Any player can hit good for a month, it's what he does for six months that you have to consider.

Yes, he crushed the ball in the Pacific Coast League, but that's a hitter's league. Yes, he dominated in the Dominican League, but Pablo Ozuna led the same league in 2007 with a .396 batting average. 

The only stats that have value are those at the major league level.

Cruz has power, there is no doubt, and he certainly did make some improvements in his plate judgement, but again, we are talking about a small sample size. 

I can see him knocking 25 out of the park, with 70 RBI and a .265 batting average. That will make him valuable if you pick him late in the draft, but that isn't likely to happen since he seems to be the sexy beast in the outfield this year.

Even Brad Evans from Yahoo! Sports has admitted having a huge man-crush on Cruz, and as much as I respect Brad, I'm afraid he'll be eating his words once the season is over. Let someone else reach for Cruz.

You'll get equal numbers from Cody Ross with the Marlins and you'll scoop him up considerably later in the draft.

Big Fat Claim No. 4 - Tim Lincecum not only won't return second-round value, he'll likely spend some time on the DL this year.

I know, now I've stepped in it haven't I?  Anyone who has followed Lincecum knows he is a special player, and I don't mean he wears a helmet on the school bus. Lincecum throws some of the nastiest pitches and strikes out batters like a sumo eats mass quantities.

He also went deep into the game too many times this year, and the Giants are going to have to manage his pitch count better, something they aren't likely to do with a bullpen in disarray.

At 5'11" and 160 pounds soaking wet, Lincecum is an injury waiting to happen. He's thus far proven the critics wrong, surviving his violent throwing motion, but the human body can only take so much punishment before it punishes you back.

If that doesn't make you have a second thought, consider that he walked away with the Cy Young last year. It will be very hard for him to repeat that success, especially on a team that will be lucky to win half its games.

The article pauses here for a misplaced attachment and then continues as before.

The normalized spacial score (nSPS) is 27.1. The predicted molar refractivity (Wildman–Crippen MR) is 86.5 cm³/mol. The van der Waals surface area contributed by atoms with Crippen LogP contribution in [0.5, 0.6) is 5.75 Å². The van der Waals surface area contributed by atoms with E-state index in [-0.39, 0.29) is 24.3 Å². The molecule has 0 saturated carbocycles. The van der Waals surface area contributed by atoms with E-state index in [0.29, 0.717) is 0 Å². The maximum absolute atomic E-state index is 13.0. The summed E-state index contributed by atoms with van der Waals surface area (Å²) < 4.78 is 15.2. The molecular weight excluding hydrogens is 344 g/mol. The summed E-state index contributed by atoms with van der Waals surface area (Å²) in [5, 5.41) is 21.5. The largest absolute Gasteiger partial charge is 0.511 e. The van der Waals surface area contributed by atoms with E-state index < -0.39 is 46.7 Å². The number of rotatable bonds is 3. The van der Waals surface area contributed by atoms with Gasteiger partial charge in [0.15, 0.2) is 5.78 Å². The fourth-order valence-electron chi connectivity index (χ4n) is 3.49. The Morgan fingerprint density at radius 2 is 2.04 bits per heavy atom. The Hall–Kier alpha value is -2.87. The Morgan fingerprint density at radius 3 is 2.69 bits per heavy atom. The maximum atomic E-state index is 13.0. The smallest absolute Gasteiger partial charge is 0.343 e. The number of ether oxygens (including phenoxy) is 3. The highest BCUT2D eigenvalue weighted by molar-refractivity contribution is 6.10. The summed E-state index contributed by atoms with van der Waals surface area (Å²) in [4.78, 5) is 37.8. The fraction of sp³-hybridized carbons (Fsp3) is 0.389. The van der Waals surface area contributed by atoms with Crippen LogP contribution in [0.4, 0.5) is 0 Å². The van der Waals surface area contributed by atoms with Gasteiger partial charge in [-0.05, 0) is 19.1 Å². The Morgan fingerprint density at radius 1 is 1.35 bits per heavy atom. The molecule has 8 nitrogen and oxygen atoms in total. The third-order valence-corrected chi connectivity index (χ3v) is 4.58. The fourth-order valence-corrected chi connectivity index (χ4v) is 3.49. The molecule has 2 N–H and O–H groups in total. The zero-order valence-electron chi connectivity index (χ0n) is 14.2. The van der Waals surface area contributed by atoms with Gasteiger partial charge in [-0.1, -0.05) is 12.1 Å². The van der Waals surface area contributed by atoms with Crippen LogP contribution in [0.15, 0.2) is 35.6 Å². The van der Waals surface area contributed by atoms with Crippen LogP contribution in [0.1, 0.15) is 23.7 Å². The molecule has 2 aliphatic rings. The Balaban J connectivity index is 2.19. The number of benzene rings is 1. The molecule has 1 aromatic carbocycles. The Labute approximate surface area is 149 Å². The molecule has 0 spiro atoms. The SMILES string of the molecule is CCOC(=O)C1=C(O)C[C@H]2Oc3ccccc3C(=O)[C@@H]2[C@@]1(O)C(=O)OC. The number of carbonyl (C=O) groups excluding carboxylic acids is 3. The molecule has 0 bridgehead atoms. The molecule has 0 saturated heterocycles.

Pitchers are just too inconsistent, and you'll be hard-pressed to get the value necessary taking him late in the second or early in the third. With a MockDraftCentral ADP of 24.97, you'll not likely see him later in the draft.

Big Fat Claim No. 5 - The New York Yankees will finish in third place again this year.

Yeah, I can already feel the love from the legions of Yankee faithful, but a fat wallet doesn't make a championship team. Boston has built a dynasty by spending when necessary, but for the most part growing their own talent.

That patience has paid off, as you look up and down their roster and see players like Dustin Pedroia, Kevin Youkilis, Jonathan Papelbon and Jon Lester sprinkled throughout the lineup. Can you imagine what they'd be like if they didn't let Hanley Ramirez get away? 

The Yankees have Melky Cabrera, Robinson Cano, Brett Gardner and Joba Chamberlain. Advantage Red Sox, and it isn't even close. The Yankees blew their wad on Mark Teixeira, A.J. Burnett and CC Sabathia to plug gigantic holes on their pitching staff and lineup.

Boston spent conservatively, bringing in veteran pitchers John Smoltz, Takashi Saito and Brad Penny to augment a loaded rotation and bullpen.

The thing is, unlike previous years, the real battle is no longer between the Red Sox and the Yankees. 

Small-market team Tampa Bay rolled in last year with their paltry $43 million payroll and a farm system rich from a decade of losing. The Rays tweaked their roster with veterans and stole the American League pennant out from under the two legendary franchises. 

They did it with one of the best defenses in baseball and a young pitching staff that will only get better. Home-grown prospects like James Shields, Evan Longoria, David Price, Carl Crawford, B.J. Upton and Andy Sonnanstine are the core of a franchise on the rise.

The bullpen is better with key additions, and the lineup got stronger with the addition of Pat Burrell

Considering that the Rays did it last year with several of their top young stars injured for good parts of the season and spare parts like Willy Aybar, Cliff Floyd and Eric Hinske, just imagine what they can do if Crawford and Upton play full seasons.

Ben Ice is the Managing Partner of E-mail Ben at